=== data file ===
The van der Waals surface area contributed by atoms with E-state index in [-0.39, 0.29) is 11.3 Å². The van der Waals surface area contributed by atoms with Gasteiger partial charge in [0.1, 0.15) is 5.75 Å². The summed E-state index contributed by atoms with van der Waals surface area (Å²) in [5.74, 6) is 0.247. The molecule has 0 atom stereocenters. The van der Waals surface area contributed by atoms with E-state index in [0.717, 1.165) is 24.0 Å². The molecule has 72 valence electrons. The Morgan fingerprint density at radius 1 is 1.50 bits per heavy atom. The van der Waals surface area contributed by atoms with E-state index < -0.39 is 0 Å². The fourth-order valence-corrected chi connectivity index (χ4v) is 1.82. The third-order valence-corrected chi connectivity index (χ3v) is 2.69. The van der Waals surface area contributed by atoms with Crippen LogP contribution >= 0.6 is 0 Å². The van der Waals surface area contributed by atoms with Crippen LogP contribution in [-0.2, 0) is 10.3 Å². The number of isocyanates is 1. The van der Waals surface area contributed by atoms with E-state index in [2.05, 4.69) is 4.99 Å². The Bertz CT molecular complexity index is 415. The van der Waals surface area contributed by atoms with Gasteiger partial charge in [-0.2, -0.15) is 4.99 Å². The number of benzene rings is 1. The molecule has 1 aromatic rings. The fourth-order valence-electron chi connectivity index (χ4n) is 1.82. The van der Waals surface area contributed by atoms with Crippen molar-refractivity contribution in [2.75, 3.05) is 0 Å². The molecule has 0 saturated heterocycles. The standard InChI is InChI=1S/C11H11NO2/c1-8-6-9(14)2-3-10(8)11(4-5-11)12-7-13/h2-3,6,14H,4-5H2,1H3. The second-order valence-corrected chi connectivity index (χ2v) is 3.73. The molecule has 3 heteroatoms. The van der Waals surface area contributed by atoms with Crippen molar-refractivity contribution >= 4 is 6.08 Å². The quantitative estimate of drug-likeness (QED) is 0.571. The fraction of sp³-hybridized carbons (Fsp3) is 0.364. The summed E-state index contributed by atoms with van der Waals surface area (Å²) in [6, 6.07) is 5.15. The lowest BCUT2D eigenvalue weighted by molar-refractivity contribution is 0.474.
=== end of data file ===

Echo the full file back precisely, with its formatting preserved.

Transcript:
The van der Waals surface area contributed by atoms with E-state index in [-0.39, 0.29) is 11.3 Å². The van der Waals surface area contributed by atoms with Gasteiger partial charge in [0.1, 0.15) is 5.75 Å². The summed E-state index contributed by atoms with van der Waals surface area (Å²) in [5.74, 6) is 0.247. The molecule has 0 atom stereocenters. The van der Waals surface area contributed by atoms with E-state index in [0.717, 1.165) is 24.0 Å². The molecule has 72 valence electrons. The Morgan fingerprint density at radius 1 is 1.50 bits per heavy atom. The van der Waals surface area contributed by atoms with E-state index < -0.39 is 0 Å². The fourth-order valence-corrected chi connectivity index (χ4v) is 1.82. The third-order valence-corrected chi connectivity index (χ3v) is 2.69. The van der Waals surface area contributed by atoms with Crippen LogP contribution >= 0.6 is 0 Å². The van der Waals surface area contributed by atoms with Crippen LogP contribution in [-0.2, 0) is 10.3 Å². The number of isocyanates is 1. The van der Waals surface area contributed by atoms with E-state index in [2.05, 4.69) is 4.99 Å². The Bertz CT molecular complexity index is 415. The van der Waals surface area contributed by atoms with Gasteiger partial charge in [-0.2, -0.15) is 4.99 Å². The number of benzene rings is 1. The molecule has 1 aromatic rings. The fourth-order valence-electron chi connectivity index (χ4n) is 1.82. The van der Waals surface area contributed by atoms with Crippen molar-refractivity contribution in [2.75, 3.05) is 0 Å². The molecule has 0 saturated heterocycles. The standard InChI is InChI=1S/C11H11NO2/c1-8-6-9(14)2-3-10(8)11(4-5-11)12-7-13/h2-3,6,14H,4-5H2,1H3. The second-order valence-corrected chi connectivity index (χ2v) is 3.73. The molecule has 3 heteroatoms. The van der Waals surface area contributed by atoms with Crippen molar-refractivity contribution >= 4 is 6.08 Å². The quantitative estimate of drug-likeness (QED) is 0.571. The fraction of sp³-hybridized carbons (Fsp3) is 0.364. The summed E-state index contributed by atoms with van der Waals surface area (Å²) in [6, 6.07) is 5.15. The lowest BCUT2D eigenvalue weighted by molar-refractivity contribution is 0.474.